Tag Archives: hut

Shunzei gosha hyakushu 77


yumeji ni wa
nareshi yado miru
utsutsu nite
utsu no yamabe no
tsuta fukeru io
Upon the path of dreams
I saw a house I used to know so well;
In reality, it is
Near to Utsu Moutain,
A hut all twined with ivy…

Fujiwara no Shunzei


Composed as a travel poem, when the Regent and Former Minister of the Right had a hundred poem sequence composed at his residence.


nojima ga saki no
iori kana
tsuyu oku sode ni
nami mo kakekeri
Nojima Point is where
My hut lies;
Upon my dew-dropped sleeves
Have rushed the waves…

Master of the Dowager Empress Household Office, Toshinari

Autumn I: 29



kinō made
yomogi ni tojishi
shiba no to mo
nowaki ni haruru
oka no be no sato
Until yesterday
Sealed by mugwort was
This brushwood door;
Swept clear by the gale
The hills around my dwelling.

A Servant Girl.




kari ni sasu
iori made koso
nowaki ni taenu
ono no shinohara
Roughly thatched,
Even my hut
Has blown away:
Unable to endure the gales
Amongst the arrow bamboo groves…



Both teams say they can appreciate the sentiment of the opposing team’s poem.

Shunzei agrees: ‘Both the Left’s “hills around my dwelling” (oka no be no sato) and the Right’s “arrow bamboo groves” (ono no shinohara) are charming. “Sealed by mugwort was this brushwood door; swept clear by the gale” (yomogi ni tojishi shiba no to mo nowaki ni haruru) and “Even my hut has blown away: unable to endure the gales” (iori made koso nabikikere nowaki ni taenu) have no failings in form between them. Thus, the round ties.’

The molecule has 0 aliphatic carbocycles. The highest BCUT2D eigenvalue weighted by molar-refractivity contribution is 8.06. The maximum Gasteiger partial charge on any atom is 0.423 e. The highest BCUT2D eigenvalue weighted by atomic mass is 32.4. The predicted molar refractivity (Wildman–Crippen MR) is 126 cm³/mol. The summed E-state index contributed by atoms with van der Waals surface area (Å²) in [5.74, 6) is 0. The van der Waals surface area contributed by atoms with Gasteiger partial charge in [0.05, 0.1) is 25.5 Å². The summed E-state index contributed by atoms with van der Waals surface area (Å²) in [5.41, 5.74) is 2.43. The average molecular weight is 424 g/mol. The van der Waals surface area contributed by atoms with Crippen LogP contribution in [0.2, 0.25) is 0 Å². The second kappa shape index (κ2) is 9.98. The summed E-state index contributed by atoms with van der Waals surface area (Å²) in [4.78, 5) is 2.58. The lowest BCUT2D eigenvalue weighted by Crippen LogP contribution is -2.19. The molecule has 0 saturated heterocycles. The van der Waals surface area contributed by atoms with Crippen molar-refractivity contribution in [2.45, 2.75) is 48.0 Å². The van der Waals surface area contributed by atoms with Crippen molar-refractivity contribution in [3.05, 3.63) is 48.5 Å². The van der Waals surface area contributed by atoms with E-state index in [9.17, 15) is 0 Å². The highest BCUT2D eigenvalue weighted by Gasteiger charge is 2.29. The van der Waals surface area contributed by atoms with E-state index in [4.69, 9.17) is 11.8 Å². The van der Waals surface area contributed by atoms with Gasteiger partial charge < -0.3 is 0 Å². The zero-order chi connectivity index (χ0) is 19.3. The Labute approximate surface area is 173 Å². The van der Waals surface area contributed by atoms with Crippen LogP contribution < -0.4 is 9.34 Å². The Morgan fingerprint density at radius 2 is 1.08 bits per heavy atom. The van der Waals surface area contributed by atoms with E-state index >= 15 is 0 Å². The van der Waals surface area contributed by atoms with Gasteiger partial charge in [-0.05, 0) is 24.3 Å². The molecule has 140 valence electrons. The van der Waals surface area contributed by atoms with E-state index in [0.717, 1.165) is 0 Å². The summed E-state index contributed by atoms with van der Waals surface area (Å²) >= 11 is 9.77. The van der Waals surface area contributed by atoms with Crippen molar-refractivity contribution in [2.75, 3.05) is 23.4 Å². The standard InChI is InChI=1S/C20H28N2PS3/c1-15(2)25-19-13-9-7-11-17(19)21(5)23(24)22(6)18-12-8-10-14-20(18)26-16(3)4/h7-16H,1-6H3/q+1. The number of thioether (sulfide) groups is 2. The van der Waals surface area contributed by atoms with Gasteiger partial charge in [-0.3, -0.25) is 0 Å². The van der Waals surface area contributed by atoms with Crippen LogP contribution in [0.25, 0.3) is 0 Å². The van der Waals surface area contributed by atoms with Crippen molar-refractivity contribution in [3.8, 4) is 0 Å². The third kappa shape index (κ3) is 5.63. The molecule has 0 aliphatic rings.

Autumn I: 14

Left (Tie).


inazuma no
hikari ni nomi ya
tanaka no sato no
yūyami no sora
Is it lightning’s
Light alone, that
Can console?
Dwelling among the rice-fields
Beneath the blackened evening sky.



Right (Tie).


shitsu no o ga
yamada no io no
toma o arami
moru inazuma o
tomo to koso mire
A peasant in
The mountain fields, whose hut has
A rough roof of straw:
The lightning dripping in
Seems his single friend.

Lord Tsune’ie.


As with the previous round, neither team can find fault with the other’s poem.

Shunzei, however, says, ‘The initial part of the Left’s poem is fine, indeed, but one wonders where the “dwelling among the rice fields” (tanaka no sato) is. I wonder whether nowadays poets can simply refer to a house among the rice fields. I do seem to have heard it before, but for the life of me I cannot remember where. As for the Right’s poem, this, too, has a perfectly standard beginning, but then has the expression “lightning dripping” (moru inazuma) – this seems rather new-fangled to me! Both poems are about the same.’